• Mortal



    Trollhunter director Andre Ovredal returns with a mix of Norse mythology and a dark Chronicle flavoured superhero origin story. Offers plenty of mystery and intrigue, but few answers and even less disclosure. However, this does boast several impressive setpieces and is visually arresting with a major supporting role for the stunning Norwegian scenery. Thor out of five.

  • The Slaughterhouse Killer

    The Slaughterhouse Killer


    Australian psycho and sidekick killing spree shocker, heavily indebted to Henry-Portrait Of A Serial Killer. Doesn’t quite match McNaughton’s classic film’s raw potency and flesh-crawling impact, but it’s still a relentlessly grim and deeply disturbing homicidal trail, which like the most uncompromising Ozploitation efforts pulls few punches and lodges in the brain like a malignant tumour.

  • Butchers



    Doesn’t exactly reinvent the hillbilly horror waggon wheel, but if it’s a grisly menu of Texas Chainsaw / Wrong Turn inspired brutality you’re craving, this serves up a rotting feast of mean-spirited slaughter and relentless redneck nastiness. One of the better recent examples of the loonies in the boonies sub-genre, well worth a butcher’s.

  • WitchStars



    What we have here is essentially an updated, extended and re-edited version of writer/director Federico Sfascia’s earlier indie oddity, Alienween. A low budget love letter to 80’s inspired practical-effects laden splattery shockers, the benchmarks are cult classics like The Deadly Spawn, Night Of The Demons, early Sam Raimi / Peter Jackson and any number of gory, cut-price cash-ins from the golden age of Italian exploitation....all incidentally infested with a distinct Lovecraft vibe.
    Utterly dismissive in its approach to logic or…

  • His House

    His House


    Joins an ever-growing list of massively overrated recent horror movies. Outside of its politically charged refugee narrative topicality, there’s nothing here that we haven’t seen dozens of times before. Things that go bump in the night in a contemporary urban location with a bolted-on cultural subtext, this is essentially a ghost film for Guardian readers or a chiller for Channel 4 News devotees.

  • Hubie Halloween

    Hubie Halloween


    I watched this as a change of pace from the usual seasonal scare flicks. Typical hit and miss (mainly miss) juvenile jokes and Adam Sandler gurning inanely throughout...but by the spirit of Samhain did it look utterly magnificent! Sensational production design, art direction and numerous stunningly shot atmospheric sequences, this shames many a bona-fide Halloween-set horror movie.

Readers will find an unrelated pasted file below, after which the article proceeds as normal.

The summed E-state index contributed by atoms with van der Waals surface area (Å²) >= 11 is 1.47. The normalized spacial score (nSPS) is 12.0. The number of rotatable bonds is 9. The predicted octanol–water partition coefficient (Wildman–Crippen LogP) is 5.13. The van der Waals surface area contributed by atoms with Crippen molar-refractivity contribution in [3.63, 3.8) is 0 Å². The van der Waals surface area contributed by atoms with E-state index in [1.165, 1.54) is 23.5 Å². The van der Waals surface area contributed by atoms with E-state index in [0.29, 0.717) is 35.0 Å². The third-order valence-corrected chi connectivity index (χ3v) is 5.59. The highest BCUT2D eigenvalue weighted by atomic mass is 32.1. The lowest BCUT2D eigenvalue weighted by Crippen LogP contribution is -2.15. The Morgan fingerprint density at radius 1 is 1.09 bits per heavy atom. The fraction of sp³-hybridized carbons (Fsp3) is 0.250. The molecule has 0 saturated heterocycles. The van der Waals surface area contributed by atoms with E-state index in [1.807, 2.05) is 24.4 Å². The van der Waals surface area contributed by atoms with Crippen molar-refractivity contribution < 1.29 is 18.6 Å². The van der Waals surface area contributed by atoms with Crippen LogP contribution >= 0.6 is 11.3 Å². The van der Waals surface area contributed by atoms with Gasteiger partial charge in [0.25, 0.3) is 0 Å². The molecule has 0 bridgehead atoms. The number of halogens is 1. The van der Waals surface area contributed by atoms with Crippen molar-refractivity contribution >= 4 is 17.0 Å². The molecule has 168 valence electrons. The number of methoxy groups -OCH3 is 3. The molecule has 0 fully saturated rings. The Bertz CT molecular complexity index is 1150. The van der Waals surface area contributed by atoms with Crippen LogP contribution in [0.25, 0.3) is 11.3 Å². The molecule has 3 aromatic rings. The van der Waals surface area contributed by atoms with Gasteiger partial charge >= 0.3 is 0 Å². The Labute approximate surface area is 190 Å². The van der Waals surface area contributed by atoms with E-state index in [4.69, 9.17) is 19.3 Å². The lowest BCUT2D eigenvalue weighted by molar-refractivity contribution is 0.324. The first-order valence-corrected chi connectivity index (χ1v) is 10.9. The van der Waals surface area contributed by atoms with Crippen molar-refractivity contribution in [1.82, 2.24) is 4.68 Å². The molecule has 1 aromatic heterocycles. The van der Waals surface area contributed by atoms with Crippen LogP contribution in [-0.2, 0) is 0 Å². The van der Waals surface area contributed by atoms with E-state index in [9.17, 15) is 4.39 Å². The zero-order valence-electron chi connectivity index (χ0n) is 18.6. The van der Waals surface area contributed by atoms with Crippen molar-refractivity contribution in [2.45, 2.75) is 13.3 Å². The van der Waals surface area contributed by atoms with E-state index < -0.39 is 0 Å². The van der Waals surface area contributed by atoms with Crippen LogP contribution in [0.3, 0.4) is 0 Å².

Steve Buscemi, as usual, steals the film.

  • The Wolf of Snow Hollow

    The Wolf of Snow Hollow


    A twisted turn off Thunder Road. Much like last year’s superb indie genre piece, After Midnight, here’s a poignant character study laced with angst and acerbic humour in the guise of a metaphorical creature feature. A fine film about facing personal demons and mythical monsters, which underlines writer/director/star Jim Cummings growing reputation as a rapidly emerging cinematic talent.

  • Let's Scare Julie

    Let's Scare Julie

    A couple of semi-decent jump scares bookended between one of the most tedious and monotonous opening half hours imaginable and quite the most abrupt, half-arsed ending. All delivered via an entirely pointless single take gimmick. Eighty minutes rarely felt so long!

  • Broil



    Knives Out to lunch. The ultimate dysfunctional family get together, this has a surplus of ideas, its own warped mythology, doesn’t make a whole lot of sense, but it’s sick, slick, twisted and entertainingly aberrant.

  • The Reckoning

    The Reckoning


    After the misfire of the Hellboy reboot and working on a smaller scale and considerably lower budget here, this atmospheric and elegantly shot folk horror fable is a real return to form (and roots) for Neil Marshall. Dramatic, powerful, ominous and awash with potent and pestilent imagery. Bewitching.

  • Trauma



    Politically-charged Chilean gorefest which at times gives A Serbian Film a rancid run for its money in the boundary-pushing extremity stakes. Indeed, the opening act here sets the depraved tone with a scene of gut-churning rape, torture and humiliation which is both overtly exploitative, whilst perversely acting as a demented character back-story. Grim, shocking and utterly disgusting, there aren’t too many films which offer up both incest and necrophilia before their opening credits roll!
    Trauma truly is in your face…

  • Bullets of Justice

    Bullets of Justice


    I’ve seen some strange, sick and totally out to lunch films in my time and this was definitely one of them! An utterly batshit bonkers post-apocalyptic mutant pig splatterthon, full of sex, violence and porcine delirium, which makes Hell Comes To Frogtown look like a work of level-headed rationality by comparison.